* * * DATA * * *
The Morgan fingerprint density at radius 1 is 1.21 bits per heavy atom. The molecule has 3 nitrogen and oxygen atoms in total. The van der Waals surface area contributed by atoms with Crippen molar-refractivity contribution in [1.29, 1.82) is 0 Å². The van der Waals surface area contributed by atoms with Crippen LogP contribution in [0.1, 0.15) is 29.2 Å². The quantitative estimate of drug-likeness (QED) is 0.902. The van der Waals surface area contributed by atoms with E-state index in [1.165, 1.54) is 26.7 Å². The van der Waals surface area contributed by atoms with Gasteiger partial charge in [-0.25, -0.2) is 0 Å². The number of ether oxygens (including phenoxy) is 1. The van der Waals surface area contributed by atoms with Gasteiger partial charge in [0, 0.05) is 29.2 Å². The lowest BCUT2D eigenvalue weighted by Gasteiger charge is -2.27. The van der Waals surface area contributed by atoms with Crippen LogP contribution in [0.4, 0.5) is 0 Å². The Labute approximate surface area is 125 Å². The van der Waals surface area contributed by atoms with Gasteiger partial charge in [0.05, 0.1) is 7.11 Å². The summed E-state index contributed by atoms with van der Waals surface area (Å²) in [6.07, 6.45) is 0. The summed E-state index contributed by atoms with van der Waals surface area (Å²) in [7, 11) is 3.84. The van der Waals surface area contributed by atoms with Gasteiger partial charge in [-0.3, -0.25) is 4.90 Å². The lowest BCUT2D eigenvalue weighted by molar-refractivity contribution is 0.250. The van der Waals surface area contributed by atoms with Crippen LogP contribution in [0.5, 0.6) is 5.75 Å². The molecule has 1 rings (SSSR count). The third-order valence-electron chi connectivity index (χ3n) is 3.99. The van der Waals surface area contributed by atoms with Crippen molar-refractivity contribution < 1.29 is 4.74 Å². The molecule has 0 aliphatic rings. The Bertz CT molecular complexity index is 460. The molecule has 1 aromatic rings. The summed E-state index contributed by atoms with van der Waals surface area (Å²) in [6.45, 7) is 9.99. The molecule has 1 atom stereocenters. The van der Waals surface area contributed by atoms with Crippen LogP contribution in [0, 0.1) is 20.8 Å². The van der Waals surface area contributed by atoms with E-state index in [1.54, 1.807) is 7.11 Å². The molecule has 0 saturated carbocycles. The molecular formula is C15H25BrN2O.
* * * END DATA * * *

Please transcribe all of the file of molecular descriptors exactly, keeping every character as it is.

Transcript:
The Morgan fingerprint density at radius 1 is 1.21 bits per heavy atom. The molecule has 3 nitrogen and oxygen atoms in total. The van der Waals surface area contributed by atoms with Crippen molar-refractivity contribution in [1.29, 1.82) is 0 Å². The van der Waals surface area contributed by atoms with Crippen LogP contribution in [0.1, 0.15) is 29.2 Å². The quantitative estimate of drug-likeness (QED) is 0.902. The van der Waals surface area contributed by atoms with E-state index in [1.165, 1.54) is 26.7 Å². The van der Waals surface area contributed by atoms with Gasteiger partial charge in [-0.25, -0.2) is 0 Å². The number of ether oxygens (including phenoxy) is 1. The van der Waals surface area contributed by atoms with Gasteiger partial charge in [0, 0.05) is 29.2 Å². The lowest BCUT2D eigenvalue weighted by Gasteiger charge is -2.27. The van der Waals surface area contributed by atoms with Crippen LogP contribution in [0.4, 0.5) is 0 Å². The Labute approximate surface area is 125 Å². The van der Waals surface area contributed by atoms with Gasteiger partial charge in [0.05, 0.1) is 7.11 Å². The summed E-state index contributed by atoms with van der Waals surface area (Å²) in [6.07, 6.45) is 0. The summed E-state index contributed by atoms with van der Waals surface area (Å²) in [7, 11) is 3.84. The van der Waals surface area contributed by atoms with Gasteiger partial charge in [-0.3, -0.25) is 4.90 Å². The lowest BCUT2D eigenvalue weighted by molar-refractivity contribution is 0.250. The van der Waals surface area contributed by atoms with Crippen LogP contribution in [0.5, 0.6) is 5.75 Å². The molecule has 1 rings (SSSR count). The third-order valence-electron chi connectivity index (χ3n) is 3.99. The van der Waals surface area contributed by atoms with Crippen molar-refractivity contribution < 1.29 is 4.74 Å². The molecule has 0 aliphatic rings. The Bertz CT molecular complexity index is 460. The molecule has 1 aromatic rings. The summed E-state index contributed by atoms with van der Waals surface area (Å²) in [6.45, 7) is 9.99. The molecule has 1 atom stereocenters. The van der Waals surface area contributed by atoms with Crippen LogP contribution in [0, 0.1) is 20.8 Å². The van der Waals surface area contributed by atoms with E-state index in [1.54, 1.807) is 7.11 Å². The molecule has 0 saturated carbocycles. The molecular formula is C15H25BrN2O.